Churchmouse Yarns & Tea
The beloved shop Churchmouse Yarns & Tea will be online-only going forward.

Two decades ago, after leaving a corporate job as copy director for Nordstrom’s catalog, Kit Hutchin opened a yarn shop on Bainbridge Island, a small community of roughly 20,000 people in Washington State that’s connected to Seattle by ferry.

At the time, knitting was in the midst of a revival, and in Churchmouse Yarns & Teas, Hutchin and, later, her husband, John Koval, built both a quintessential LYS, with a variety of classes and a selection of mostly workhorse and occasional novelty yarns, and a destination for crafty tourists in the Pacific Northwest.

Like many businesses, Churchmouse had to shutter its bricks and mortar location during the COVID-19 pandemic. Recently, Hutchin and Koval made the difficult decision to permanently close the space. Instead, they plan to focus more fully on churchmouseyarns.com, which launched in 2010 and includes a growing collection of more than 100 original garment and accessory patterns, many of which can also be found in yarn shops across the country, yarn from brands like Rowan and Brooklyn Tweed and a curated stock of notions, accessories and gifts.

woman and man in a hat
Kit Hutchin and John Koval, owners of Churchmouse Yarns, share a moment of laughter.

“As you know, small businesses are precarious at the best of times and we entered the COVID-19 crisis with garden-variety financial vulnerabilities,” read their email to customers announcing the closure in July. “While the lockdown has certainly added stresses, it has afforded us time for soul-searching.”

“We realize that we don’t have the resources to rebuild everything as it was before.”

In a way, the decision mirrors the turning point nearly 10 years ago, when Island residents encouraged the couple to pivot online, to what eventually some started calling “churchmouseyarns dot calm.”

Pivoting to ecommerce

“The shop wasn’t providing as much revenue and we realized we either had to close it or grow it,” Koval recalls.

The move online enhanced the business and made Churchmouse more than a word-of-mouth destination though, like many retailers, sales had begun to plateau in recent years and they were looking for ways to continue to grow. Then COVID hit.

The company had to let go of two-thirds of its staff of just over a dozen employees and made plans to vacate its space on Madrone Lane, a few blocks from the ferry terminal, at the end of August. They will remain on the island in an office space to provide web order fulfillment.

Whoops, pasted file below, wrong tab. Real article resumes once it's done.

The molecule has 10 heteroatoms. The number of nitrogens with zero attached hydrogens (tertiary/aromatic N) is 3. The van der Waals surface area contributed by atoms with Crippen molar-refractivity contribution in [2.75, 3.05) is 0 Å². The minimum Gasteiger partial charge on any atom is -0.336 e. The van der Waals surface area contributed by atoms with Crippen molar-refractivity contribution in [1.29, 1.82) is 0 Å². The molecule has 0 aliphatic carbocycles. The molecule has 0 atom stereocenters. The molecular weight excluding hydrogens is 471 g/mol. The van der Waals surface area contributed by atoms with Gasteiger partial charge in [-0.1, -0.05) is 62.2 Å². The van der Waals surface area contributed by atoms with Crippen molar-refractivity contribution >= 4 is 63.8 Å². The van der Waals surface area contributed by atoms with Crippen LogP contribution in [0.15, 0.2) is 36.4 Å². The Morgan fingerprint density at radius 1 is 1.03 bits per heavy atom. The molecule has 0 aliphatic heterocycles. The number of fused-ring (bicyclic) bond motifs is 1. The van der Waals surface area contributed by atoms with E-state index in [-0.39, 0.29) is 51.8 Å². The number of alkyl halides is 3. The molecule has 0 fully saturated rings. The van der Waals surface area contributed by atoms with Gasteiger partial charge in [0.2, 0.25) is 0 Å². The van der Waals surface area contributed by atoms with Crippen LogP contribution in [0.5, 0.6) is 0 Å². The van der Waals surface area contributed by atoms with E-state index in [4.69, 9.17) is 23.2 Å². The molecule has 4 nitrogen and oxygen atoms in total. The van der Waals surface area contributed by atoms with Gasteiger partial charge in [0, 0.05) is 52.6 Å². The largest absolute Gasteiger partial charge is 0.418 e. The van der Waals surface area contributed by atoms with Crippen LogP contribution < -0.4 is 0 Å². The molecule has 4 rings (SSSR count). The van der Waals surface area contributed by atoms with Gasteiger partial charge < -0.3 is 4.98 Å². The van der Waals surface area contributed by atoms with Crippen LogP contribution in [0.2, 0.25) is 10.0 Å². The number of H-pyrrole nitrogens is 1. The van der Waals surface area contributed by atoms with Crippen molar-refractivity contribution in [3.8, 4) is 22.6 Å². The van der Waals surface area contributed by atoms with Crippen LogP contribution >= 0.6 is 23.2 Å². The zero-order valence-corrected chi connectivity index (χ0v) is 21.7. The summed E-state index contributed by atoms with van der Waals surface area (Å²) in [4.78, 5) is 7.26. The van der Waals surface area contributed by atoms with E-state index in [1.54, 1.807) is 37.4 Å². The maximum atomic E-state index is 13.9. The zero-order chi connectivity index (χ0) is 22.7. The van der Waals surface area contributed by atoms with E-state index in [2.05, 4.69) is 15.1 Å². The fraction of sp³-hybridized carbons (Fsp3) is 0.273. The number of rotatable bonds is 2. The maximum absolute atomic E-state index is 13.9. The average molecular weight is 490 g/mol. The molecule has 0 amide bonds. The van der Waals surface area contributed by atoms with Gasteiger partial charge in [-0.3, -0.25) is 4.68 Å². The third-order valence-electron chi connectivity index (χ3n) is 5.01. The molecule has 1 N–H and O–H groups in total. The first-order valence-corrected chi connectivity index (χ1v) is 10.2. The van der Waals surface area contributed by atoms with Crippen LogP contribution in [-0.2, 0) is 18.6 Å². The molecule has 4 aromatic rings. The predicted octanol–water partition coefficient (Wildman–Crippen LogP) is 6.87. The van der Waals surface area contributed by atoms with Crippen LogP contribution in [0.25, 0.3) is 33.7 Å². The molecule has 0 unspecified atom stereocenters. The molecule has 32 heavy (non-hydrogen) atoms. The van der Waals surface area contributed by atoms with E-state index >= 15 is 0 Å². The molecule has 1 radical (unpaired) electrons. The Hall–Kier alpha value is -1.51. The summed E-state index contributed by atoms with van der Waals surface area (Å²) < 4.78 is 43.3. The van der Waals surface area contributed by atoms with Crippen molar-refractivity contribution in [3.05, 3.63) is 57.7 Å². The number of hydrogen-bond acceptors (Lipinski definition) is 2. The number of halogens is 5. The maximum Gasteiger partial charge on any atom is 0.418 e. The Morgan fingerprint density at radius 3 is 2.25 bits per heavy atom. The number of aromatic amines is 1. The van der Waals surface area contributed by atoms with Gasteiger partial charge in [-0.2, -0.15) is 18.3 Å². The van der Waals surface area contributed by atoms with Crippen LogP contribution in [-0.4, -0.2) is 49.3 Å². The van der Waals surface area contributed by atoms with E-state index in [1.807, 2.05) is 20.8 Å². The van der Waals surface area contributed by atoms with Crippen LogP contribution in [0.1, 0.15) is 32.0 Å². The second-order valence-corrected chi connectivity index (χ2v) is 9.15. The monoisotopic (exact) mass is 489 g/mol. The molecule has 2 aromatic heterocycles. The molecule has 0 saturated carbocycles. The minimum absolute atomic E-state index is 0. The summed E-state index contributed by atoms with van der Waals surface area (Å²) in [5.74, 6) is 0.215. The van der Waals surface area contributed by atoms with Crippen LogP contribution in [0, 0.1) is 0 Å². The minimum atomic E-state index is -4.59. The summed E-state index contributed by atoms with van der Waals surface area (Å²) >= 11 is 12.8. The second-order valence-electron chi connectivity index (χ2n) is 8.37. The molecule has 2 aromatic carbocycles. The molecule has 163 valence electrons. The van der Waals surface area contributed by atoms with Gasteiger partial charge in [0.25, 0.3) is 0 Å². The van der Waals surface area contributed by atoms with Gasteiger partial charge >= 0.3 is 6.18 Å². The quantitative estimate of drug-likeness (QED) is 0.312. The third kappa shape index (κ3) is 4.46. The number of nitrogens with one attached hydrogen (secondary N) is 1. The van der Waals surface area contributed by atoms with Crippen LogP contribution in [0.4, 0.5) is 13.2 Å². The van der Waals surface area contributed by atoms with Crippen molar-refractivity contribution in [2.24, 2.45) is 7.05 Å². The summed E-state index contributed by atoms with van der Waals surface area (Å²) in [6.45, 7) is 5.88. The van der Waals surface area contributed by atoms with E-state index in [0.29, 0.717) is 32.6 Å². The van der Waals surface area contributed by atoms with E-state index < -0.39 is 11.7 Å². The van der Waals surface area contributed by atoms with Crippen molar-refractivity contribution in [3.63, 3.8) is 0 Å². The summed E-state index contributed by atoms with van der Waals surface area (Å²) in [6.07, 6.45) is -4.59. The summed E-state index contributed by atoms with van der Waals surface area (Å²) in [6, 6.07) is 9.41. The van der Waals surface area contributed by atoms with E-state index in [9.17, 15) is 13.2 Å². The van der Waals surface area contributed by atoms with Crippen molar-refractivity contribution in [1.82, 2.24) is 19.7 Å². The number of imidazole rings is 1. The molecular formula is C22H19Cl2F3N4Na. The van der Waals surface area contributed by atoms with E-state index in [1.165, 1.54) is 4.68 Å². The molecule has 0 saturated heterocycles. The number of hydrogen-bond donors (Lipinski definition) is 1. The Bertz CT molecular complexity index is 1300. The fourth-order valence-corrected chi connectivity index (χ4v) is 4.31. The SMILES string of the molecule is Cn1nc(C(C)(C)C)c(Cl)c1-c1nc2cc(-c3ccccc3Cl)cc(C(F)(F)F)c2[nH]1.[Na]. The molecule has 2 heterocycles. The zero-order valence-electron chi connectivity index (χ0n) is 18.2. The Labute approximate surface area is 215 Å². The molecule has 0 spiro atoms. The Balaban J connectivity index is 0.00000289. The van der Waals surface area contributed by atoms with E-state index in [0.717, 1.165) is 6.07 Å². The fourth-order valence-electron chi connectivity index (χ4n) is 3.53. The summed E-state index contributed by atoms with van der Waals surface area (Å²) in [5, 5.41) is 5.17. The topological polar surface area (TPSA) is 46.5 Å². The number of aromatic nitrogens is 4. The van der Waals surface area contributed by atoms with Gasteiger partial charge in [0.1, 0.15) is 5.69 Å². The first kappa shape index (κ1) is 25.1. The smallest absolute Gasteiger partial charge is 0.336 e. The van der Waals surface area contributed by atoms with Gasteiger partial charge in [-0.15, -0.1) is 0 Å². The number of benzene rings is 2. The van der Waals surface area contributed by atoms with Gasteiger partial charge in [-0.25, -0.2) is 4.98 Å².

For Hutchin, who spent years “making knitters” through personalized instruction, the decision has been particularly difficult.

“My first love was not virtual,” Hutchin says. “I personally would have chosen bricks and mortar over online. For me, it’s really going to be about figuring out how we have those relationships, especially when you can get anything anywhere.”

Diversifying into tea

The decision to sell tea along with craft supplies was part of the goal to make the shop both unique and approachable. Though the space was already decorated to give it the feel of an English cottage, with antique armoires and even table lamps, Hutchin explains that they wanted to prevent it from being too intimidating to new crafters. The tea — the majority classic blacks and greens, mirroring the yarn selection — was always on display in the back of the store so that customers could come in under the guise of exploring the teas, and then warm up to yarn crafts by observing the people working on their projects from a safe distance.

Cosy nook
A cozy nook inside Churchmouse Yarns & Tea. The shop is now online only after closing due to the pandemic.

A new chapter

Hutchin and Koval are looking forward to some parts of the new chapter for their business, including the ability to innovate more without juggling two businesses, plus the additional expenses that come with a physical space.

“One of the things we’re looking forward to is not having to synch what’s in the store with what’s online,” Hutchin says. “Now we can have a little bit more control or direction and not have to match that up.”

The couple has considered doing pop-up events in the future, but say they will mainly focus on their new direction for the website and curating both classic handmade fashions and community through a newsletter and other virtual channels.

While the industry’s independent knitting and crochet designers have taken to using complex colorwork and brightly speckled yarns, Churchmouse focuses on simple silhouettes and monochromatic fibers.

“We don’t really see ourselves as providing yarn, we see ourselves at providing projects,” Hutchin says. “We want you to knit the garment that you’re going to wear for 10 years.”

As Hutchin and Koval embark on the next chapter for Churchmouse, they acknowledge that their company’s commitment to customer service will be difficult to replicate online.

“That’s the part we’re going to miss — serving people,” says Koval. “We saw what we did for 20 years we really touched people. There were people who considered us our LYS that have never even lived here.”

Lisa Chamoff

Lisa Chamoff


Lisa is a freelance journalist in the New York Metro area who specializes in home design, real estate and healthcare. When she’s not writing, or knitting shawls and sweaters, Lisa runs Indie Untangled (www.indieuntangled.com), a marketplace and blog that promotes the work of yarn dyers, pattern designers and crafters of knitting-related accessories.

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